SIX SENTENCED TO FEDERAL PRISON FOR DRUG TRAFFICKING
Six members of a large Treasure Valley methamphetamine distribution ring were sentenced in federal court in Boise this week , announced U.S. Attorney Wendy J. Olson. U.S. District Judge Dee V. Benson, sitting by special designation from the District of Utah, handed down the sentences. All pled guilty in January to conspiracy to distribute methamphetamine or possession with intent to distribute methamphetamine.
Jose Gallardo-Dedios, 37, a Mexican national, was sentenced to 188 months in prison, five years supervised release, and a $2 million money judgment.
Guadalupe Valenzuela, 45, a Mexican national, was sentenced to 168 months in federal prison, five years supervised release, a $500 fine, and a $2 million money judgment.
Jason Thomas Marr, 24, of Weiser, Id., was sentenced to 130 months in prison, five years supervised release, a $500 fine, and a $100,000 money judgment.
Angel Joel Dedios, 35, a Mexican national, was sentenced to 121 months in prison, five years supervised release, and a $500,000 money judgment.
Juan Arvizu-Betancourt, 63, a Mexican national, was sentenced to 18 months in prison, three years supervised release, and a $5,000 money judgment.
Heidi Tucker, 43, of Star, Id., was sentenced to 12 months in prison, three years supervised release, and a $5,000 money judgment.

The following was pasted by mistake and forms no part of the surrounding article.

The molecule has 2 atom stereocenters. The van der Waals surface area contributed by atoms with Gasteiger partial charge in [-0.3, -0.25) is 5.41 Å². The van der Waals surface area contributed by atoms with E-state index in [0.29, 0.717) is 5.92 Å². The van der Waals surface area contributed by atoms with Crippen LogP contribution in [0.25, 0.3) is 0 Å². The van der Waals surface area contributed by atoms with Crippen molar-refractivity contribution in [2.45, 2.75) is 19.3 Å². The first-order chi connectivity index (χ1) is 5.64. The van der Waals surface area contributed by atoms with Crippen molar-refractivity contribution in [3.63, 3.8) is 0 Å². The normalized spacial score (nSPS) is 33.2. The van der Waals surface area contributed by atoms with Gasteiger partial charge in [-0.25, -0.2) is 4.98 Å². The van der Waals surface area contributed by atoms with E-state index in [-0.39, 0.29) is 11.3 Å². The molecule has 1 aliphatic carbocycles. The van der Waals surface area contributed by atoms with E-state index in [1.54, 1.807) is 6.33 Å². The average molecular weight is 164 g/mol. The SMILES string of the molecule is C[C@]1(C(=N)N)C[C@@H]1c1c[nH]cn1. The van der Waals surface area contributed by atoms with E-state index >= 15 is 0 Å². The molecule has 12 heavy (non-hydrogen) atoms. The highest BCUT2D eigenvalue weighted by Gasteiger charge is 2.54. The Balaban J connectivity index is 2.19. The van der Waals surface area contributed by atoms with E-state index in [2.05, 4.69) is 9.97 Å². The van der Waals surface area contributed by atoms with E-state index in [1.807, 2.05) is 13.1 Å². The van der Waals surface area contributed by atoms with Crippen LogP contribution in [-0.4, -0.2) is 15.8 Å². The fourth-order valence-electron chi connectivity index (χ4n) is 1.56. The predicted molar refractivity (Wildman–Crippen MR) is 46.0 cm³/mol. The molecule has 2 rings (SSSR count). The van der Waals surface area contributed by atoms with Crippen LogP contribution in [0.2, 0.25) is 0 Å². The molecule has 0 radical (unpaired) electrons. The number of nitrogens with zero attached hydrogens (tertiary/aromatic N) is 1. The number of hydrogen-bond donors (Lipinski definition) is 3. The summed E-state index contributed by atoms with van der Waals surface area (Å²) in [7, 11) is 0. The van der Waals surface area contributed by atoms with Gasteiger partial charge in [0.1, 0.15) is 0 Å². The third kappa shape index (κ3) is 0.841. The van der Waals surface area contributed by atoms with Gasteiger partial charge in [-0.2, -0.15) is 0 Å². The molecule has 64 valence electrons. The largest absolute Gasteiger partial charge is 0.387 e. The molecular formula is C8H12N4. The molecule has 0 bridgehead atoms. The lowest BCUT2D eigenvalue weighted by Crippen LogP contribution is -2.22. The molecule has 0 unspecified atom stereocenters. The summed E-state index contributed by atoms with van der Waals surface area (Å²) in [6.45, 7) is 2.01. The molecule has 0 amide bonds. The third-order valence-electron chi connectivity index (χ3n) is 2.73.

Seven remaining co-defendants will be sentenced in May: Quentin Mick, 28, Haylee Lindauer, 32, and Kalli Lindauer, 29, of Boise; Jorge Valdez, 32, of Nampa, Id.; Shawn Peterson, 32, of American Falls, Id.; Fortino Bastidas, 32, of Los Angeles, Ca.; and Nabor Martinez-Herrera, 31, a Mexican national.
From March 1, 2009, to July 18, 2010, the conspiracy was responsible for distributing over 100 pounds of methamphetamine throughout southwest Idaho. Millions of dollars in drug proceeds were secreted out of Idaho to Utah, Nevada, and Southern California.
“This week's sentencings demonstrate Idaho's commitment to vigorously investigating and prosecuting those who would pollute our community with illegal drugs,” said Olson. “Federal, state and local law enforcement collaborated to bring these defendants to justice.”
The Boise Police Department's BANDIT Drug Unit and the Drug Enforcement Administration, as part of the Organized Crime and Drug Enforcement Task Force (OCDETF), led the investigation. The OCDETF program is a federal multi-agency, multi-jurisdictional task force which supplies supplemental federal funding to federal and state agencies involved in the identification, investigation, and prosecution of major drug trafficking organizations. The Nampa Police Department, Bureau of Alcohol, Tobacco, Firearms and Explosives, Ada County Sheriff's Office, Canyon County Sheriff's Office, Idaho State Police, and Meridian Police Department assisted in the investigation.
Project Safe Neighborhoods (PSN) is a collaborative effort by federal, state, and local law enforcement agencies, prosecutors, and communities to prevent and deter gun violence.